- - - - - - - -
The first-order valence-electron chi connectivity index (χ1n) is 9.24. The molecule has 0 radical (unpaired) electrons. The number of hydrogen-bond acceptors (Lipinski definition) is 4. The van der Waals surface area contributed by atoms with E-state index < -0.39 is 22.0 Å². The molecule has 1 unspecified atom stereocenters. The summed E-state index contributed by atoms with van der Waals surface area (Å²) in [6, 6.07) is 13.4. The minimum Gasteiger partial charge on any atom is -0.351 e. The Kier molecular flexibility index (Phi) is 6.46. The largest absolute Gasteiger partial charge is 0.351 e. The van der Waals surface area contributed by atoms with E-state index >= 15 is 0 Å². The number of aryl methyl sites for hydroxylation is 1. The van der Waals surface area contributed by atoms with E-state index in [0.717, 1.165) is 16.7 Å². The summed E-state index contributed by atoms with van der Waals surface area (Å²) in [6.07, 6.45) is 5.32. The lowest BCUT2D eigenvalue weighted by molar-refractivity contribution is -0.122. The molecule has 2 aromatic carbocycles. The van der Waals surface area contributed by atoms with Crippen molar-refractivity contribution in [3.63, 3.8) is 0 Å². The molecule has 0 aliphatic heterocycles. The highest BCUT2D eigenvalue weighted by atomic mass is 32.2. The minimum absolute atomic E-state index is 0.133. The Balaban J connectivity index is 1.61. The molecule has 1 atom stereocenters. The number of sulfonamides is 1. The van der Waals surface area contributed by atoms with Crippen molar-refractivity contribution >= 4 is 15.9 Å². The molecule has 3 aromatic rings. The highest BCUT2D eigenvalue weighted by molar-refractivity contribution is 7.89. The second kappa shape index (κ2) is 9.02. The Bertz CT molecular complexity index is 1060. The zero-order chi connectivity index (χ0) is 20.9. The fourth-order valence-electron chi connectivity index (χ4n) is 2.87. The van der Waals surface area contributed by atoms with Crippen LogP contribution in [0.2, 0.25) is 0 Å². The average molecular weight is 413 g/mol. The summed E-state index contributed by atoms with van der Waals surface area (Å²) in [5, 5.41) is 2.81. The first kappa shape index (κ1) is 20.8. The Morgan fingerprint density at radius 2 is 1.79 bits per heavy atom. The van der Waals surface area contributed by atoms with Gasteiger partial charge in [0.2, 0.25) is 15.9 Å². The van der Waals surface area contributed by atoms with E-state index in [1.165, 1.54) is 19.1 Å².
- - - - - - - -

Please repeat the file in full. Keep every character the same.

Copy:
The first-order valence-electron chi connectivity index (χ1n) is 9.24. The molecule has 0 radical (unpaired) electrons. The number of hydrogen-bond acceptors (Lipinski definition) is 4. The van der Waals surface area contributed by atoms with E-state index < -0.39 is 22.0 Å². The molecule has 1 unspecified atom stereocenters. The summed E-state index contributed by atoms with van der Waals surface area (Å²) in [6, 6.07) is 13.4. The minimum Gasteiger partial charge on any atom is -0.351 e. The Kier molecular flexibility index (Phi) is 6.46. The largest absolute Gasteiger partial charge is 0.351 e. The van der Waals surface area contributed by atoms with E-state index >= 15 is 0 Å². The number of aryl methyl sites for hydroxylation is 1. The van der Waals surface area contributed by atoms with E-state index in [0.717, 1.165) is 16.7 Å². The summed E-state index contributed by atoms with van der Waals surface area (Å²) in [6.07, 6.45) is 5.32. The lowest BCUT2D eigenvalue weighted by molar-refractivity contribution is -0.122. The molecule has 2 aromatic carbocycles. The van der Waals surface area contributed by atoms with Crippen molar-refractivity contribution in [3.63, 3.8) is 0 Å². The molecule has 0 aliphatic heterocycles. The highest BCUT2D eigenvalue weighted by atomic mass is 32.2. The minimum absolute atomic E-state index is 0.133. The Balaban J connectivity index is 1.61. The molecule has 1 atom stereocenters. The number of sulfonamides is 1. The van der Waals surface area contributed by atoms with Crippen molar-refractivity contribution >= 4 is 15.9 Å². The molecule has 3 aromatic rings. The highest BCUT2D eigenvalue weighted by molar-refractivity contribution is 7.89. The second kappa shape index (κ2) is 9.02. The Bertz CT molecular complexity index is 1060. The zero-order chi connectivity index (χ0) is 20.9. The fourth-order valence-electron chi connectivity index (χ4n) is 2.87. The van der Waals surface area contributed by atoms with Crippen LogP contribution in [0.2, 0.25) is 0 Å². The average molecular weight is 413 g/mol. The summed E-state index contributed by atoms with van der Waals surface area (Å²) in [5, 5.41) is 2.81. The first kappa shape index (κ1) is 20.8. The Morgan fingerprint density at radius 2 is 1.79 bits per heavy atom. The van der Waals surface area contributed by atoms with Gasteiger partial charge in [0.2, 0.25) is 15.9 Å². The van der Waals surface area contributed by atoms with E-state index in [1.165, 1.54) is 19.1 Å².